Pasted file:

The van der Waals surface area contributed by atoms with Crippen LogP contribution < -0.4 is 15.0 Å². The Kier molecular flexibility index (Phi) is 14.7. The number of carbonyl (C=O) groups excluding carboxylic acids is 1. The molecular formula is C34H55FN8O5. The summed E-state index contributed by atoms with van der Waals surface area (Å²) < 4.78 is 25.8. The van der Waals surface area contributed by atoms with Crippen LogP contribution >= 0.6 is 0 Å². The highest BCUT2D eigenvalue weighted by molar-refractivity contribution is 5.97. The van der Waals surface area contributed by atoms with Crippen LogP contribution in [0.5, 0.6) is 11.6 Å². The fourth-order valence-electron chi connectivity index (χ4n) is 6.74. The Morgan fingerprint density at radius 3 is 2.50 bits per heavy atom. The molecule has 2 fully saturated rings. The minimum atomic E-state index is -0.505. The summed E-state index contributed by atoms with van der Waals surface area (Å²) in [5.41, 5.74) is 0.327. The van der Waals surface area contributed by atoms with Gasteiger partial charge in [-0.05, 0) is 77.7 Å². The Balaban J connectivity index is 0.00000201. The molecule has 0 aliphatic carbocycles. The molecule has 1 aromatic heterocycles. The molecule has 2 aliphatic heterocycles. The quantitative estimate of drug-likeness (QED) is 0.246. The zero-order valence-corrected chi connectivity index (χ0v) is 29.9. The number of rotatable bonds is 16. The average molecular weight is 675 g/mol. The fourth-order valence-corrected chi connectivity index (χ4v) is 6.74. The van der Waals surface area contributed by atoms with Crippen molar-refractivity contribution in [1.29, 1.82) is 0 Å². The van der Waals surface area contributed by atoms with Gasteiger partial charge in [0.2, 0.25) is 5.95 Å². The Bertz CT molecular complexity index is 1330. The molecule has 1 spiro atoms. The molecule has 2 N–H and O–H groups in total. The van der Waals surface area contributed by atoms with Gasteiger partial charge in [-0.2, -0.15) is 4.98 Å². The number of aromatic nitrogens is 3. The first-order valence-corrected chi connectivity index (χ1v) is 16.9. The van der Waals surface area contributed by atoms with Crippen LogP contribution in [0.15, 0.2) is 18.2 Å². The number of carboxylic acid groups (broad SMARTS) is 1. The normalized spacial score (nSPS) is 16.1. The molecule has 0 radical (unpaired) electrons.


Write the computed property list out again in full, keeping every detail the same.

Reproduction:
The van der Waals surface area contributed by atoms with Crippen LogP contribution < -0.4 is 15.0 Å². The Kier molecular flexibility index (Phi) is 14.7. The number of carbonyl (C=O) groups excluding carboxylic acids is 1. The molecular formula is C34H55FN8O5. The summed E-state index contributed by atoms with van der Waals surface area (Å²) < 4.78 is 25.8. The van der Waals surface area contributed by atoms with Crippen LogP contribution >= 0.6 is 0 Å². The highest BCUT2D eigenvalue weighted by molar-refractivity contribution is 5.97. The van der Waals surface area contributed by atoms with Crippen LogP contribution in [0.5, 0.6) is 11.6 Å². The fourth-order valence-electron chi connectivity index (χ4n) is 6.74. The Morgan fingerprint density at radius 3 is 2.50 bits per heavy atom. The molecule has 2 fully saturated rings. The minimum atomic E-state index is -0.505. The summed E-state index contributed by atoms with van der Waals surface area (Å²) in [5.41, 5.74) is 0.327. The van der Waals surface area contributed by atoms with Gasteiger partial charge in [-0.05, 0) is 77.7 Å². The Balaban J connectivity index is 0.00000201. The molecule has 0 aliphatic carbocycles. The molecule has 1 aromatic heterocycles. The molecule has 2 aliphatic heterocycles. The quantitative estimate of drug-likeness (QED) is 0.246. The zero-order valence-corrected chi connectivity index (χ0v) is 29.9. The number of rotatable bonds is 16. The average molecular weight is 675 g/mol. The fourth-order valence-corrected chi connectivity index (χ4v) is 6.74. The van der Waals surface area contributed by atoms with Crippen molar-refractivity contribution in [1.29, 1.82) is 0 Å². The van der Waals surface area contributed by atoms with Gasteiger partial charge in [0.2, 0.25) is 5.95 Å². The Bertz CT molecular complexity index is 1330. The molecule has 1 spiro atoms. The molecule has 2 N–H and O–H groups in total. The van der Waals surface area contributed by atoms with Gasteiger partial charge in [-0.2, -0.15) is 4.98 Å². The number of aromatic nitrogens is 3. The first-order valence-corrected chi connectivity index (χ1v) is 16.9. The van der Waals surface area contributed by atoms with Crippen LogP contribution in [0.15, 0.2) is 18.2 Å². The number of carboxylic acid groups (broad SMARTS) is 1. The normalized spacial score (nSPS) is 16.1. The molecule has 0 radical (unpaired) electrons.